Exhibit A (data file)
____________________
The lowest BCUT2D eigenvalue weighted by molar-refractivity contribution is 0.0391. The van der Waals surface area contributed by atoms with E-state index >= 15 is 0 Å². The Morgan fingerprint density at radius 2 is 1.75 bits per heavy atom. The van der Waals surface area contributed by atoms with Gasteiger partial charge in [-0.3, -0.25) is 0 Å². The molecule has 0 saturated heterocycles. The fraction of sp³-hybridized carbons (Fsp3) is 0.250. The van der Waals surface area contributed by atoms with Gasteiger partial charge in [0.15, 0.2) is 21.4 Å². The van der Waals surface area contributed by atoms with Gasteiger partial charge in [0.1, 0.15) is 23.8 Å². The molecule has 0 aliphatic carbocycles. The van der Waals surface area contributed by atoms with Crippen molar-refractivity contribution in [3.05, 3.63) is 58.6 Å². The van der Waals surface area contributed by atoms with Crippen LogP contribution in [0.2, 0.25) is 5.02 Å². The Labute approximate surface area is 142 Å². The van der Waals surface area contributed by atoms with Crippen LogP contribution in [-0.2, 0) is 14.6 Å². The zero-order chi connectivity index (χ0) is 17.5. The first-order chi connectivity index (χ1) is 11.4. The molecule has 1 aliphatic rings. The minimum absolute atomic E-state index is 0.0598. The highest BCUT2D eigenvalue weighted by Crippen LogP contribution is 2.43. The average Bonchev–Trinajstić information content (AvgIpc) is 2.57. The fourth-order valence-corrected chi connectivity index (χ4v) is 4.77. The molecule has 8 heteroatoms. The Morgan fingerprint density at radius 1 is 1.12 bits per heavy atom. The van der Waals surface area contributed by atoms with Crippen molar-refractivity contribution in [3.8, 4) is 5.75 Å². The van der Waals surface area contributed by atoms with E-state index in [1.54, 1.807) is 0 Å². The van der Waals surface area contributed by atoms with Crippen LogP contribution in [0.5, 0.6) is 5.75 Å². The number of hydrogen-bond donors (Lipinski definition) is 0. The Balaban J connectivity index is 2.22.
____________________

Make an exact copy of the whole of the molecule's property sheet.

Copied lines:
The lowest BCUT2D eigenvalue weighted by molar-refractivity contribution is 0.0391. The van der Waals surface area contributed by atoms with E-state index >= 15 is 0 Å². The Morgan fingerprint density at radius 2 is 1.75 bits per heavy atom. The van der Waals surface area contributed by atoms with Gasteiger partial charge in [-0.3, -0.25) is 0 Å². The molecule has 0 saturated heterocycles. The fraction of sp³-hybridized carbons (Fsp3) is 0.250. The van der Waals surface area contributed by atoms with Gasteiger partial charge in [0.15, 0.2) is 21.4 Å². The van der Waals surface area contributed by atoms with Gasteiger partial charge in [0.1, 0.15) is 23.8 Å². The molecule has 0 aliphatic carbocycles. The van der Waals surface area contributed by atoms with Crippen molar-refractivity contribution in [3.05, 3.63) is 58.6 Å². The van der Waals surface area contributed by atoms with Crippen LogP contribution in [0.2, 0.25) is 5.02 Å². The Labute approximate surface area is 142 Å². The van der Waals surface area contributed by atoms with Crippen LogP contribution in [-0.2, 0) is 14.6 Å². The zero-order chi connectivity index (χ0) is 17.5. The first-order chi connectivity index (χ1) is 11.4. The molecule has 1 aliphatic rings. The minimum absolute atomic E-state index is 0.0598. The highest BCUT2D eigenvalue weighted by Crippen LogP contribution is 2.43. The average Bonchev–Trinajstić information content (AvgIpc) is 2.57. The fourth-order valence-corrected chi connectivity index (χ4v) is 4.77. The molecule has 8 heteroatoms. The Morgan fingerprint density at radius 1 is 1.12 bits per heavy atom. The van der Waals surface area contributed by atoms with Crippen molar-refractivity contribution in [3.8, 4) is 5.75 Å². The van der Waals surface area contributed by atoms with E-state index in [1.54, 1.807) is 0 Å². The van der Waals surface area contributed by atoms with Crippen LogP contribution in [0.5, 0.6) is 5.75 Å². The number of hydrogen-bond donors (Lipinski definition) is 0. The Balaban J connectivity index is 2.22.